RCR W3D2: Nutritious Reads

I’m plowing my way through several diet and nutrition-related books at the moment as well as reviewing the eating plans and approved food lists of the ones I have followed in the past.

Some were recommended to me by others, while others just sort of landed in my lap by happenstance. I plan on getting through all of them by the end of the year and pulling the best points from each one. I’m hoping that there will actually be something unique and interesting that I can take away from each book on my list.

I’m trying to keep an open mind about all of this instead of rejecting anything out of hand just because it differs from my eating patterns of the past few years. We’ll see how long that will last.

My reading list:

I’m also revisiting the meal plans from:

  • Red Carpet Ready
  • New Rules of Lifting for Women
  • M&F Hers March 2005 12-Week Makeover program
  • Precision Nutrition
  • Eat Right for Your Type
  • Turbulence Training

There are only minor differences between most of the meal plans above, but Eat Right for Your Type is interesting in that it advocates a mostly vegetarian diet for people with my blood type (A). This is similar to the rather crassly-delivered vegan agenda outlined in Skinny Bitch, which I have been listening to in audiobook format on my commute each day. I have not gotten too far in any of the other books on the first list yet, but I suspect that the Eat-Clean Diet will be in the style of most 6-meals per day bodybuilding diets with a stronger focus on organic and all-natural ingredients, You: On a Diet will be somewhat moderate and allow for more “iffy” foods, and the Paleo Diet for Athletes will likely use the carb-timing techniques of Precision Nutrition while cutting out most grains and dairy completely.

I’m probably closest to using a Precision Nutrition style of eating at the moment minus the wheat and dairy, so the Paleo Diet definitely piques my interest. I’d also like to attempt a mostly vegetarian diet at some point for a month or two, but I am not prepared to give up fish or eggs. I’ve plotted out an entire week’s worth of meals based on the approved blood type A food list for Asians (see other blood type food lists and ethnic breakdowns here) and recommended servings before, but have not actually implemented it yet. I don’t fully buy into the whole blood type diet deal, but since I actually like the foods in my MY approved list and have had issues with some in the Avoid list, I’m willing to give it a try in the future. 😉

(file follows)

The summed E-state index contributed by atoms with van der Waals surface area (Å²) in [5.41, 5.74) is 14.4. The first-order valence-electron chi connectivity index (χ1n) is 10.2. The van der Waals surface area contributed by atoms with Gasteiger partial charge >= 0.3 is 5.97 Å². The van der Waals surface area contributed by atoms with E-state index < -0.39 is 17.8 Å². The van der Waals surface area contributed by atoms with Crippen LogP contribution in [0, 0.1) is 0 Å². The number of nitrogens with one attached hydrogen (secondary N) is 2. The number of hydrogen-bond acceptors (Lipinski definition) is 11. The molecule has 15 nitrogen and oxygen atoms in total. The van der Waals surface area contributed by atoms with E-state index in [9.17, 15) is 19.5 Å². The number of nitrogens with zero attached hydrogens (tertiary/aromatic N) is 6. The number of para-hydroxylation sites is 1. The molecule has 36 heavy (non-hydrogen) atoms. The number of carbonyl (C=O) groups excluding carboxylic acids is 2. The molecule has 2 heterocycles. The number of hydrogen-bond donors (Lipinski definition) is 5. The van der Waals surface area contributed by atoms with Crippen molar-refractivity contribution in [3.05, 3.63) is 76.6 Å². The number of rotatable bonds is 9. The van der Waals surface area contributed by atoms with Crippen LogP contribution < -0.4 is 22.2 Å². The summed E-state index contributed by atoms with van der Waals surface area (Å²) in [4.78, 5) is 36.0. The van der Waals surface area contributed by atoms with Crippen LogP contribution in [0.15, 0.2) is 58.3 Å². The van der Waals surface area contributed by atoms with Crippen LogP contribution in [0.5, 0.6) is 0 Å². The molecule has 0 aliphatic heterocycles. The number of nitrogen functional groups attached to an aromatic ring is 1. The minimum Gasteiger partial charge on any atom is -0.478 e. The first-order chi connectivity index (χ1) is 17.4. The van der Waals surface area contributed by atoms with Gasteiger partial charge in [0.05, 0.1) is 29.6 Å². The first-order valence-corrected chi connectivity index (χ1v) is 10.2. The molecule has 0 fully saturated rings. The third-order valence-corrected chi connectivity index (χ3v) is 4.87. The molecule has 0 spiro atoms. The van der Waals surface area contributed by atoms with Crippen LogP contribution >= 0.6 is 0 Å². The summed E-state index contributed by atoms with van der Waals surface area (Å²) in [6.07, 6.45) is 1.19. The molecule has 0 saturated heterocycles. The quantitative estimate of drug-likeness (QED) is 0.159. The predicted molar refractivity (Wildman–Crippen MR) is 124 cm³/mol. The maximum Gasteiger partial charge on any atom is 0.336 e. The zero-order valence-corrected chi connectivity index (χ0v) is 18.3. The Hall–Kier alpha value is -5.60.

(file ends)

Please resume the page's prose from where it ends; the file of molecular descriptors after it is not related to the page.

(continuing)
1. 3 egg whites, 60g oats and raisins, 5 pieces chili radish
2. 10 almonds, 20 g raisins
3. 1/6 chicken pot pie with veggies, 1 c. green beans, 1/2 peach
4. 6 oz. sauteed tofu, 1/2 peach, 1 t. chili paste
5. 2 boiled eggs, 6 baby carrots
6. 3 oz. roasted chicken, 1.5 c. sugar snap pea stir-fry in oyster sauce, 1/2 c. natural apple sauce

Water: 16 cups
Supplements: multivitamin, calcium 600+D, 6 fish oil capsules

* YF Cardio (30 min)
* 100 Push Ups W6D1 (45/55/35/30/65 max)
* PDB walk (15 min)
* HIIT – Stationary Bike sprints (30 min)

2 thoughts on “RCR W3D2: Nutritious Reads

  1. Another book you may want to check out is The Longevity Diet by Brian M. Delaney & Lisa Walford.

    It’s all about the CR (Calorie Restriction) approach to living, which I imagine is not your steez at all, but it’s the only book I’ve encountered that brings up the ORAC (Oxygen Radical Absorbance Capacity) assay and the ORAC values for certain foods.

    I don’t practice CR at all (I pretty much do the opposite!), but I try to get in as many high ORAC foods as possible. Love dem antioxidants!

  2. Whoa. Paleo diet vs. Skinny Bitch SMACKDOWN. I don’t think those two diets could be more different! Good luck comparing them. I enjoyed Skinny Bitch, although it is simply a slightly more amusing version of Dean Ornish’s plan!

    Michael Pollan sums up his philosophy this way: “Eat food. Not too much. Mostly plants.” OK saved you from reading Omnivore’s Dilemma, which I found mostly dull. “In Defense of Food” was a bit more interesting. Kind of.

    The best nutrition book I have ever read is “Becoming Vegan” by Brenda Davis. Vegan or not, it’s a great book with loads of specific details about nutrition. Most nutrition books are a bit lean on the science; this one is the opposite and is a very heavy read.

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